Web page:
As weather gets colder, it is common to see squirrels digging holes to bury nuts and other food items to feed themselves when resources becomes scarce during winter time. But given the volume of nuts which are required to sustain squirrels through the long winter months and the large areas covered by an average squirrel, they often end up forgetting where they have buried all of their treats. While observing the little fellow I captured in the photo above, I was reminded that we are not so different from our furry friends.
Whether we capture lessons over the life of a project or wait till the end of a phase or the project as a whole, we frequently end up forgetting most of the lessons we have foraged.
Squirrels will eat a few nuts while they are in the process of gathering them. In the same manner, there will be certain lessons which we can implement right away.
But what of the remainder?
If we just store them in a repository or, worse yet, in standalone documents or distributed Wiki pages, we are no better than squirrels who have forgotten where they have buried their nuts.
Thankfully, unlike squirrels who are unable to invent and use GPS-based nut finders, we do have a few options:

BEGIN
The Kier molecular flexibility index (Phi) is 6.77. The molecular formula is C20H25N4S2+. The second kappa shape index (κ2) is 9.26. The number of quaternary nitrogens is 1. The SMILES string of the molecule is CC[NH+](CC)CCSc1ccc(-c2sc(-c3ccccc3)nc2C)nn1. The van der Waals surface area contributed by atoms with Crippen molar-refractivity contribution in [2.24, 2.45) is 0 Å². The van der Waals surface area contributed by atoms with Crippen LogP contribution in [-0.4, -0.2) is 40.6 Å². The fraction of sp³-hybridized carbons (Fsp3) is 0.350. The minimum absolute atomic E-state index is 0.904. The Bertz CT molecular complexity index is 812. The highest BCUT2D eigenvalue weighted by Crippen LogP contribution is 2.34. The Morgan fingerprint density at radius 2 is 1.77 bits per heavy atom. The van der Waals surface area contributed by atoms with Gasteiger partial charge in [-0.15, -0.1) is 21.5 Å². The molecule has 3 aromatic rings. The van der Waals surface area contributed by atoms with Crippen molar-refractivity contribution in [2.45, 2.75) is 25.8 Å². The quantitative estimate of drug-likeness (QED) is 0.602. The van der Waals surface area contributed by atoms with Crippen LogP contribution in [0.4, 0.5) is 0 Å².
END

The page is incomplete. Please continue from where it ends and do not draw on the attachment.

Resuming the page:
Putting the "learned" back in lessons learned begins with doing a better job of learning from the lessons we have previously identified.
Personal development action planning starts with the "What?" and "Why?" before the "How?"
Categories: Personal Development
How many times have you been on a project where your customer or some other key stakeholder has prematurely tried to jump to a solution without having fully articulated their needs and wants? This behavior gives rise to many risks including wasted effort, the perceived loss of autonomy for delivery team members, and a loss of optionality.
So why should we consider our personal development to be any different?
Translating the vision for where we see ourselves in the future into reality meets the PMBOK® Guide's definition of a project in that is a unique endeavor (there is only one "you") and will definitely be temporary (until someone invents immortality).
Through online discussion groups and in the in-person interactions I've had with fellow practitioners, two of the more common questions I am asked are:
A reasonable assumption is that I'm asked these questions because I do list a number of certifications after my name in my professional written communications.
In such situations, I'm often tempted to channel my internal Twisted Sister (I was heavily influenced by 80's hair bands) and yell "What Do You Want To Do With Your Life!". Before I can attempt to help the requestor, I need to understand what they are aspiring to be and why that's important to them.